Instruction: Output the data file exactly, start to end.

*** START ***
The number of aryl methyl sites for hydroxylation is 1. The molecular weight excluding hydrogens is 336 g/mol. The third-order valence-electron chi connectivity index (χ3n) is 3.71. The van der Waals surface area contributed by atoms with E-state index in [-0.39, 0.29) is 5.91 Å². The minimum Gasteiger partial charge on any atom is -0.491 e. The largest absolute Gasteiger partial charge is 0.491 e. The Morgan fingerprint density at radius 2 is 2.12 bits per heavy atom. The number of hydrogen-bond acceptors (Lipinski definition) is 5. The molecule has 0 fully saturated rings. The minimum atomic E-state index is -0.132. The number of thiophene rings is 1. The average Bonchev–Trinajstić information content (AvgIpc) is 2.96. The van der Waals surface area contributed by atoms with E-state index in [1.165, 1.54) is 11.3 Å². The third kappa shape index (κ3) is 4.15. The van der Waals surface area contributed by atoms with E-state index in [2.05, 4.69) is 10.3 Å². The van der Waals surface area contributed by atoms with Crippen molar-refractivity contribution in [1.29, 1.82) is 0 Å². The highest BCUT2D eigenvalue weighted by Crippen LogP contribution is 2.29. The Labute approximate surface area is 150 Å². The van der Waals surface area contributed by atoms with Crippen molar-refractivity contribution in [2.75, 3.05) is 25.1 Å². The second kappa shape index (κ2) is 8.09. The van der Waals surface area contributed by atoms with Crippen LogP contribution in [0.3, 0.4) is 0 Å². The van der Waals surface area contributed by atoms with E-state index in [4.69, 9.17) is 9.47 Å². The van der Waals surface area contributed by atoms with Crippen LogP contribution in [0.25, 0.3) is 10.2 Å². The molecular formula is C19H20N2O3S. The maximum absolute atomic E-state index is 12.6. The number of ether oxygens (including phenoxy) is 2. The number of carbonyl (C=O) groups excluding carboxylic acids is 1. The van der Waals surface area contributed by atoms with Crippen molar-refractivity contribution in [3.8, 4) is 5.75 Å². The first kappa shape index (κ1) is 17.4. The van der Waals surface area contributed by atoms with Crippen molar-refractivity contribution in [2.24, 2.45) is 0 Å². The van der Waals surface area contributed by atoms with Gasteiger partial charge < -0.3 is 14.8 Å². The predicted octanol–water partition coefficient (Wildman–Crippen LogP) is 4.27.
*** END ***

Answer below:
The number of aryl methyl sites for hydroxylation is 1. The molecular weight excluding hydrogens is 336 g/mol. The third-order valence-electron chi connectivity index (χ3n) is 3.71. The van der Waals surface area contributed by atoms with E-state index in [-0.39, 0.29) is 5.91 Å². The minimum Gasteiger partial charge on any atom is -0.491 e. The largest absolute Gasteiger partial charge is 0.491 e. The Morgan fingerprint density at radius 2 is 2.12 bits per heavy atom. The number of hydrogen-bond acceptors (Lipinski definition) is 5. The molecule has 0 fully saturated rings. The minimum atomic E-state index is -0.132. The number of thiophene rings is 1. The average Bonchev–Trinajstić information content (AvgIpc) is 2.96. The van der Waals surface area contributed by atoms with E-state index in [1.165, 1.54) is 11.3 Å². The third kappa shape index (κ3) is 4.15. The van der Waals surface area contributed by atoms with E-state index in [2.05, 4.69) is 10.3 Å². The van der Waals surface area contributed by atoms with Crippen molar-refractivity contribution in [1.29, 1.82) is 0 Å². The highest BCUT2D eigenvalue weighted by Crippen LogP contribution is 2.29. The Labute approximate surface area is 150 Å². The van der Waals surface area contributed by atoms with Crippen molar-refractivity contribution in [2.75, 3.05) is 25.1 Å². The second kappa shape index (κ2) is 8.09. The van der Waals surface area contributed by atoms with Crippen LogP contribution in [0.3, 0.4) is 0 Å². The van der Waals surface area contributed by atoms with E-state index in [4.69, 9.17) is 9.47 Å². The van der Waals surface area contributed by atoms with Crippen LogP contribution in [0.25, 0.3) is 10.2 Å². The molecular formula is C19H20N2O3S. The maximum absolute atomic E-state index is 12.6. The number of ether oxygens (including phenoxy) is 2. The number of carbonyl (C=O) groups excluding carboxylic acids is 1. The van der Waals surface area contributed by atoms with Crippen molar-refractivity contribution in [3.8, 4) is 5.75 Å². The first kappa shape index (κ1) is 17.4. The van der Waals surface area contributed by atoms with Crippen molar-refractivity contribution in [2.24, 2.45) is 0 Å². The van der Waals surface area contributed by atoms with Gasteiger partial charge < -0.3 is 14.8 Å². The predicted octanol–water partition coefficient (Wildman–Crippen LogP) is 4.27.